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At a distance of one hundred and forty-two feet in a southeasterly direction is the idol marked P. It stands at the foot of a wall rising in steps to the height of thirty or forty feet; originally much higher, but the rest fallen and in ruins. Its face is to the north; its height eleven feet nine inches, the breadth of its sides three feet, and the pedestal is seven feet square. Before it, at a distance of twelve feet, is a colossal altar. It is of good workmanship, and has been painted red, though scarcely any vestige of the paint remains, and the surface is time-worn. The two engravings given opposite represent the front and back view. The former appears to represent the portrait of a king or hero, perhaps erected into a deity. It is judged to be a portrait, from certain marks of individuality in the features, also observable in most of the others, and its sex is ascertained by the beard, as in the Egyptian monuments, though this has a mustache, which is not found in Egyptian portraits.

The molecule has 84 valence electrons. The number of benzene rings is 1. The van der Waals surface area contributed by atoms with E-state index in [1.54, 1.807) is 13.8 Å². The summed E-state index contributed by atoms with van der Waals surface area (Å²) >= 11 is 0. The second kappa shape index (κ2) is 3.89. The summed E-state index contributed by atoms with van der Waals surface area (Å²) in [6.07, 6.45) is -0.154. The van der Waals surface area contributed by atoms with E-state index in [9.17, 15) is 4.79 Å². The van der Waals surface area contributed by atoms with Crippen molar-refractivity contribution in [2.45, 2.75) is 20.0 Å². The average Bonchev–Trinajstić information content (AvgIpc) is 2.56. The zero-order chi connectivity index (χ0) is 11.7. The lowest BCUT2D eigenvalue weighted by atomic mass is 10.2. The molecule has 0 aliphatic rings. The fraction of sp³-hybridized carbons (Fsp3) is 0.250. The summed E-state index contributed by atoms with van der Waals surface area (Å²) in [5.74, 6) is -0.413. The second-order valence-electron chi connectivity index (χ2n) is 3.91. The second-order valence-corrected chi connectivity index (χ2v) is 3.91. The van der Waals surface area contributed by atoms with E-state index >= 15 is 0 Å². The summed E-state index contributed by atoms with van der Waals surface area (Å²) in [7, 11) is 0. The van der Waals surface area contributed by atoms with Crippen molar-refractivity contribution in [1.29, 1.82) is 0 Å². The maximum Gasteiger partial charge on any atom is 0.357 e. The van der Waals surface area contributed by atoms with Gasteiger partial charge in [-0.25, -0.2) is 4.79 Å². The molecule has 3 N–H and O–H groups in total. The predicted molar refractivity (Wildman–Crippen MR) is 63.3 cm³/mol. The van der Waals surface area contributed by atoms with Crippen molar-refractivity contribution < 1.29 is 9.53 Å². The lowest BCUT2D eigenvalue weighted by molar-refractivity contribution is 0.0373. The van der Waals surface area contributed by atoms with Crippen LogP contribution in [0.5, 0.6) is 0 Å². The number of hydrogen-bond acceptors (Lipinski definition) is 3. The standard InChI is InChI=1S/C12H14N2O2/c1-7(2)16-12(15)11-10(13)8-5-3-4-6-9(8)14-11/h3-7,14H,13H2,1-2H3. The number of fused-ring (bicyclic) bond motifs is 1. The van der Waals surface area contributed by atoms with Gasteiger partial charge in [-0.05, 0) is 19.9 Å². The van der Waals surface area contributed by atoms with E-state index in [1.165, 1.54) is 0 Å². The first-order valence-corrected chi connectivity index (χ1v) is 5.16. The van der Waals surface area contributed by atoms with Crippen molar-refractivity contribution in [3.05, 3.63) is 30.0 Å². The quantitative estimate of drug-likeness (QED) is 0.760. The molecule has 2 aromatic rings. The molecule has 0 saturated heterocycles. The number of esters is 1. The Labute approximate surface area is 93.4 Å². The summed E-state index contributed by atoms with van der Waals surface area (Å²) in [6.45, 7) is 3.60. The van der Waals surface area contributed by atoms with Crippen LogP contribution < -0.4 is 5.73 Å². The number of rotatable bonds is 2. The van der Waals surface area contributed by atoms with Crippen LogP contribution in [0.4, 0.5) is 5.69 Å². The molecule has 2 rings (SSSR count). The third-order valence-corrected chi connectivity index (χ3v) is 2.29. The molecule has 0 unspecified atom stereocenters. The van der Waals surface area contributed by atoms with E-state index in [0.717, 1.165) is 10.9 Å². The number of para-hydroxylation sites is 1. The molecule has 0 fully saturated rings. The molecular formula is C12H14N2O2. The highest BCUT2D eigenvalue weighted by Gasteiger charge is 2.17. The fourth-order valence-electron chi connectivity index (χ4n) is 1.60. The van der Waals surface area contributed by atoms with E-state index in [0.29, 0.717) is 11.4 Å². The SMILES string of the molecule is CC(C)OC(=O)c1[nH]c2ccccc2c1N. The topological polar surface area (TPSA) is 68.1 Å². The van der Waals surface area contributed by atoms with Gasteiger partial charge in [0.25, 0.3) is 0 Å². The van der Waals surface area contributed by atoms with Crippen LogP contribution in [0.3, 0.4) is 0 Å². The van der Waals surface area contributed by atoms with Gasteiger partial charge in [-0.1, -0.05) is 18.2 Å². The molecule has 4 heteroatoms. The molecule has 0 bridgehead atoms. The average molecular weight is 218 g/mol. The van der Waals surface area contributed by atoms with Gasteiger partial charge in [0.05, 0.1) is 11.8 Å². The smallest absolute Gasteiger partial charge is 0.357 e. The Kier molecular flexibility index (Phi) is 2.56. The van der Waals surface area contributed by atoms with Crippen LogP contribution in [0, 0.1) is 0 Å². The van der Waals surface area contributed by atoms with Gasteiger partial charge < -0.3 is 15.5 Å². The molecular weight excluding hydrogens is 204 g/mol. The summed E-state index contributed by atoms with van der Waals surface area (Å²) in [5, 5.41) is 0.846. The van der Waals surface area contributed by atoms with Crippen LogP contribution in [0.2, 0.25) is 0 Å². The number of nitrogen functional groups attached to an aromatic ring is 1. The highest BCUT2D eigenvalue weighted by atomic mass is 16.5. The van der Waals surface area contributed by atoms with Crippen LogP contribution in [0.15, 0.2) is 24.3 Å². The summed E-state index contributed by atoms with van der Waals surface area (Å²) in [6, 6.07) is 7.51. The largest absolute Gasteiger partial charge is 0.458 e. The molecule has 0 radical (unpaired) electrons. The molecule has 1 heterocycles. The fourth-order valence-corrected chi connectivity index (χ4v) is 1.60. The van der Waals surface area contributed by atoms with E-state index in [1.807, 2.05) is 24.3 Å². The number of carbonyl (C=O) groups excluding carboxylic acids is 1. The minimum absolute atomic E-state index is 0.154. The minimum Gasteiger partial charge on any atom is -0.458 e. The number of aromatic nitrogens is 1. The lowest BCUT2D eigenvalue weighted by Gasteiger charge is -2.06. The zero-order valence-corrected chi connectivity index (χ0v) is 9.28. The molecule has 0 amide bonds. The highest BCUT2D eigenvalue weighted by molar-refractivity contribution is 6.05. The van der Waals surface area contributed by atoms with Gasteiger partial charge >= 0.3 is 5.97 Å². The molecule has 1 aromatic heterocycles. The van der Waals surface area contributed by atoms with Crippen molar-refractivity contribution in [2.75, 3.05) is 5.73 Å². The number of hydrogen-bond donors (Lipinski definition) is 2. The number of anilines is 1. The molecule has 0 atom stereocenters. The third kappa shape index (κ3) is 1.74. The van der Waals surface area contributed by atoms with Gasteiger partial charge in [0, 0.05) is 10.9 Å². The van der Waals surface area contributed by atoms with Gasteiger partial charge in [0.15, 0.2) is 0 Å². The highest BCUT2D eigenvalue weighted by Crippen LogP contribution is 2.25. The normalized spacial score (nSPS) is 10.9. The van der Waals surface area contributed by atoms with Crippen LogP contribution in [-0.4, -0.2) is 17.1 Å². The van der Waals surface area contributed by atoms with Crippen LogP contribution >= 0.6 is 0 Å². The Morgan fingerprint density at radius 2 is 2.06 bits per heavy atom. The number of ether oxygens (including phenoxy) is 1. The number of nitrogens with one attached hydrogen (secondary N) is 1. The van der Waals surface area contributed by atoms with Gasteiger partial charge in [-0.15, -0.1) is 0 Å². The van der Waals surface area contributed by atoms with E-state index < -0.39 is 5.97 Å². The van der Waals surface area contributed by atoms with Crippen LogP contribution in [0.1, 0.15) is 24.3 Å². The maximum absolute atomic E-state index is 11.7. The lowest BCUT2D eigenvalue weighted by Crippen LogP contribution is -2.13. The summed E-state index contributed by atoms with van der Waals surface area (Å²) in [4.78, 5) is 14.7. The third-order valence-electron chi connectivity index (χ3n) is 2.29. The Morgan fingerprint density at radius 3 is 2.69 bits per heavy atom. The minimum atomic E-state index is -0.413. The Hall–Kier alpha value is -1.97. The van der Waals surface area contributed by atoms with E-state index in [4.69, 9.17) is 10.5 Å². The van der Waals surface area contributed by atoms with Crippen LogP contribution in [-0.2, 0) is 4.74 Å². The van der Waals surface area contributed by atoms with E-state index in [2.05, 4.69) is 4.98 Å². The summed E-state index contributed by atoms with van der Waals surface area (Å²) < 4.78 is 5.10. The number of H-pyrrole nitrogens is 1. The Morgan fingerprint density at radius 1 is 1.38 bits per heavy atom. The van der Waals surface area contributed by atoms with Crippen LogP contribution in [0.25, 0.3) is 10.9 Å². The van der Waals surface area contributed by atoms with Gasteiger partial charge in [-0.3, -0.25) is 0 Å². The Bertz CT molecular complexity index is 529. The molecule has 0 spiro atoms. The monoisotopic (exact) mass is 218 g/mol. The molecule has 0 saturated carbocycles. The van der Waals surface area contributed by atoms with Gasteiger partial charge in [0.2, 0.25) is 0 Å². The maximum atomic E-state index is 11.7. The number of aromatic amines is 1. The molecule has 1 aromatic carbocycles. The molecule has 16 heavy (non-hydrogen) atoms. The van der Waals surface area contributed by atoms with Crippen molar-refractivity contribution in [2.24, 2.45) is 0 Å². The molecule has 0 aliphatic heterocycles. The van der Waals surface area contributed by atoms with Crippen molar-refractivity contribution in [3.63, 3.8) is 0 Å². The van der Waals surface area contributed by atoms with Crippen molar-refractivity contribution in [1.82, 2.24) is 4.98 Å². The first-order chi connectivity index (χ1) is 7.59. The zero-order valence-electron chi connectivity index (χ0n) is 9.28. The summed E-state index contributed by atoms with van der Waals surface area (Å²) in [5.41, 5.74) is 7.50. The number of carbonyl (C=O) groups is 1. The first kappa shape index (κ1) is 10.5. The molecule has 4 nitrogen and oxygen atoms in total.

The back of this idol, again, presents an entirely different subject, consisting of tablets, each containing two figures oddly grouped together, ill-formed, in some cases with hideous heads, while in others the natural countenance is preserved. The ornaments, diadems, and dresses are interesting, but what these personages are doing or suffering it is impossible to make out. This statue had suffered so much from the action of time and weather, that it was not always easy to make out the characters, the light being in all cases very bad, and coming through irregular openings among the branches of trees.

The stone of which all these altars and statues are made is a soft grit-stone from the quarries before referred to. At the quarries we observed many blocks with hard flint-stones distributed through them, which

Vol. I.—U

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